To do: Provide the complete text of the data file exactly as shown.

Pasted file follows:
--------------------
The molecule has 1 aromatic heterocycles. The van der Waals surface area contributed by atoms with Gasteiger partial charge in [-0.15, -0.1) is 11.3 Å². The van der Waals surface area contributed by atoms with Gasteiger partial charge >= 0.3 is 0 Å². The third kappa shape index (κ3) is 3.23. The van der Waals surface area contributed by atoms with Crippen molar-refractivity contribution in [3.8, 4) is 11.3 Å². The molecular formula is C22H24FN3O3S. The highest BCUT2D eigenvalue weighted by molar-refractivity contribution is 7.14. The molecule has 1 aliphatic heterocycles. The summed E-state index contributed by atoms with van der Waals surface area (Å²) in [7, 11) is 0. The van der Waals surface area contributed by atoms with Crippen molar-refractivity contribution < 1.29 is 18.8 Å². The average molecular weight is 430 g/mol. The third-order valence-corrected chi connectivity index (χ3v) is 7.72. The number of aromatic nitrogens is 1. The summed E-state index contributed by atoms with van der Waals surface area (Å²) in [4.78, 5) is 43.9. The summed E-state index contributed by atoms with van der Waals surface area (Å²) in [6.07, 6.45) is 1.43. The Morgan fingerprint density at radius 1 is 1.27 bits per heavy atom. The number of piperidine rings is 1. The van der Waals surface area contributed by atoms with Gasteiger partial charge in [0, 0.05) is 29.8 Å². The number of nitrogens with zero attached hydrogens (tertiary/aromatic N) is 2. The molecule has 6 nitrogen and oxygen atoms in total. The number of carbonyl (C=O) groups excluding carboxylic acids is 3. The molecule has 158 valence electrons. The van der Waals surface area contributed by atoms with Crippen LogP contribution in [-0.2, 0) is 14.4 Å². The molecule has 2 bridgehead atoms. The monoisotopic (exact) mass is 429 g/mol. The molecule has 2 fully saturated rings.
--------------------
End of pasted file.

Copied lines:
The molecule has 1 aromatic heterocycles. The van der Waals surface area contributed by atoms with Gasteiger partial charge in [-0.15, -0.1) is 11.3 Å². The van der Waals surface area contributed by atoms with Gasteiger partial charge >= 0.3 is 0 Å². The third kappa shape index (κ3) is 3.23. The van der Waals surface area contributed by atoms with Crippen molar-refractivity contribution in [3.8, 4) is 11.3 Å². The molecular formula is C22H24FN3O3S. The highest BCUT2D eigenvalue weighted by molar-refractivity contribution is 7.14. The molecule has 1 aliphatic heterocycles. The summed E-state index contributed by atoms with van der Waals surface area (Å²) in [7, 11) is 0. The van der Waals surface area contributed by atoms with Crippen molar-refractivity contribution < 1.29 is 18.8 Å². The average molecular weight is 430 g/mol. The third-order valence-corrected chi connectivity index (χ3v) is 7.72. The number of aromatic nitrogens is 1. The summed E-state index contributed by atoms with van der Waals surface area (Å²) in [4.78, 5) is 43.9. The summed E-state index contributed by atoms with van der Waals surface area (Å²) in [6.07, 6.45) is 1.43. The Morgan fingerprint density at radius 1 is 1.27 bits per heavy atom. The number of piperidine rings is 1. The van der Waals surface area contributed by atoms with Gasteiger partial charge in [0, 0.05) is 29.8 Å². The number of nitrogens with zero attached hydrogens (tertiary/aromatic N) is 2. The molecule has 6 nitrogen and oxygen atoms in total. The number of carbonyl (C=O) groups excluding carboxylic acids is 3. The molecule has 158 valence electrons. The van der Waals surface area contributed by atoms with Crippen LogP contribution in [-0.2, 0) is 14.4 Å². The molecule has 2 bridgehead atoms. The monoisotopic (exact) mass is 429 g/mol. The molecule has 2 fully saturated rings.